Hot Red Cherry

  • Sun: Full sun
  • Harvest Size: 1.5 inches round
  • Days to Harvest: 75 to 80
  • Plant size: 24 to 36 inches tall, 18 inches wide
  • Scoville heat units: 5,000 to 15,000 (medium)

Hot Red Cherry peppers offer full-bodied flavor and moderate heat with sweet undertones. Plants bear profusely, yielding cherry-shaped green fruits that ripen to red if left unpicked. Cooks consider the small, fleshy peppers to be extremely good for pickling, preserving, and eating out of hand.

Take care to avoid garden mix-ups of Hot Red Cherry and Sweet Red Cherry peppers you may grow. Plants grow well in summer, continuing to yield and ripen fruit even in heat.

Plant in spring to early summer starting anytime about two weeks after the last spring frost. Peppers are very cold-sensitive. If you like to plant a little early to start harvesting earlier, be prepared to protect plants from possible frost and keep them a little warmer with a row cover.

Plant spacing: 18-24 inches apart in rows 30 inches apart; 12 to 18 inches in intensive gardens. One plant per 18-inch container. Plants per person: 2 for fresh use; 4 to 6 for pickling or canning.

Secrets to Success »

Peppers will produce best if you water them regularly. To help keep the soil moist, mix compost into planting holes, and mulch soil around plants. Use small tomato cages to support the plant and its brittle branches.

Harvest and Use »

These little peppers are held on short, stout stems. Clip them from the plant with a sharp knife or flower snips. Rinse, dry and store in the refrigerator. The more peppers you pick, the more you’ll get. Pick them when bright red for fullest flavor.

Handle hot peppers with care; wear disposable rubber or plastic gloves when handling fruit. To avoid burning, don’t touch your eyes, mouth, or nose while working with the peppers. Wash your hands before using the bathroom, even if you’ve been wearing gloves.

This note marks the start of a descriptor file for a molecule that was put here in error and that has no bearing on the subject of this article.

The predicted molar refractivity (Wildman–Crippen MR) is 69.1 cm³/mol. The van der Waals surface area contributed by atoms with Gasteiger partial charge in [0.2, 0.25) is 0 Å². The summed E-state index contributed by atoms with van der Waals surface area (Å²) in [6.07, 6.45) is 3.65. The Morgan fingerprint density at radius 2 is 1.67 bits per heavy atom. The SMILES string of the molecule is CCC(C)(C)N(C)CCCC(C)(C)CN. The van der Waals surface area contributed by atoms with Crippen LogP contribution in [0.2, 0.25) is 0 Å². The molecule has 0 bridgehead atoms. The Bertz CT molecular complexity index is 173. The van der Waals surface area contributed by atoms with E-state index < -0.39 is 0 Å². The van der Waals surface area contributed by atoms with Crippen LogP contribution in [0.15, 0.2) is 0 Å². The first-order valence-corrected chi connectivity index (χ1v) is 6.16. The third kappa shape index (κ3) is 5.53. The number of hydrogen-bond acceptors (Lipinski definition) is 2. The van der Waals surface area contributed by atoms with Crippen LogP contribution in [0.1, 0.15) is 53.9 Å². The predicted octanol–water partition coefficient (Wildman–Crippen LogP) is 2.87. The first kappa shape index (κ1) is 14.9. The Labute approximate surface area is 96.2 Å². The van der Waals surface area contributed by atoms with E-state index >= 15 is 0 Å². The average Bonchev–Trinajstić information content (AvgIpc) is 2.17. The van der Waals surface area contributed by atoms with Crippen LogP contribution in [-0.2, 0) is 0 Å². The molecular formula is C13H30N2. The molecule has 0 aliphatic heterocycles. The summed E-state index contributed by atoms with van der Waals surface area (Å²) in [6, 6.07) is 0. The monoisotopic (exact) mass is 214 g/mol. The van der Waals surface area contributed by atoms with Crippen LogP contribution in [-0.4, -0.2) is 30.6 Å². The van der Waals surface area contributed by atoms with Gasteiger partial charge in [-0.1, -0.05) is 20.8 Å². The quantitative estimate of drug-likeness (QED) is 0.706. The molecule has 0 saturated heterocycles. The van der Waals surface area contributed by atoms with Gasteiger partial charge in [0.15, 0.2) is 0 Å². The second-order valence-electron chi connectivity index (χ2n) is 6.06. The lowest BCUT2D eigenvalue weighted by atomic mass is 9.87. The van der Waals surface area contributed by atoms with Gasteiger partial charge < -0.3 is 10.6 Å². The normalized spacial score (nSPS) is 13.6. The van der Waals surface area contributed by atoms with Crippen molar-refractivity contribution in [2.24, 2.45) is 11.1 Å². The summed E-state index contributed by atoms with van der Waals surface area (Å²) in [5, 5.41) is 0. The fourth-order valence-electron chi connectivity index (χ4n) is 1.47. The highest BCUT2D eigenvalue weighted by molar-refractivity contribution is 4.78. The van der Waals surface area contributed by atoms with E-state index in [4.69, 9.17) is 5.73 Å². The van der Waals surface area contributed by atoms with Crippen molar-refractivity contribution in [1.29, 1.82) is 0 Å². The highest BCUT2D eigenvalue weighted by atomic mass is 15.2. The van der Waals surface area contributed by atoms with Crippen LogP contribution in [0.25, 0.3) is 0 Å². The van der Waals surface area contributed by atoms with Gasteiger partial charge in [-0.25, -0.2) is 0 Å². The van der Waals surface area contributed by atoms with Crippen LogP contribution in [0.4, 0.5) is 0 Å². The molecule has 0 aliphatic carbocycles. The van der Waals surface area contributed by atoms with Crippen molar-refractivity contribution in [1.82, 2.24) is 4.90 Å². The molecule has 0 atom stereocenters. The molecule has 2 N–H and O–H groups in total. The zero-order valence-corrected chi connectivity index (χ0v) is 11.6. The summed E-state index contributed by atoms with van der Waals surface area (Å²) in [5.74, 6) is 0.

Capsaicin, the hot compound in a hot pepper, is concentrated in the veins, ribs, and seeds. Sensitivity to it varies. Use caution until you know how you’ll react. If pepper juice gets in your eye or nose, flush immediately with cold water. When the fire is in your mouth, grab milk, ice cream, or yogurt to counteract the burn. Do not re-use washcloths or towels that may have capsaicin on them; wash them to avoid spreading the heat.

Use Hot Red Cherry peppers to spice up salads, chili sauce, or relishes. Harvest at any stage for pickling or creating spicy hot pepper vinegar. To make spicy pepper poppers, stuff these fruits with prosciutto-wrapped provolone cheese.

Try These Garden Companions »

  • Cilantro, tomatoes, and onions—all the ingredients you need for creating hot and spicy salsa.
  • Onions, sweet banana peppers, and basil to whip up a savory pickled pepper blend.
  • Sweet onion, Thai basil, squash, and cherry tomatoes to put spicy stir-fry on the family menu.
  • Low growing flowers such as petunias and marigolds—colorful-fruited peppers look great tucked into flower beds.

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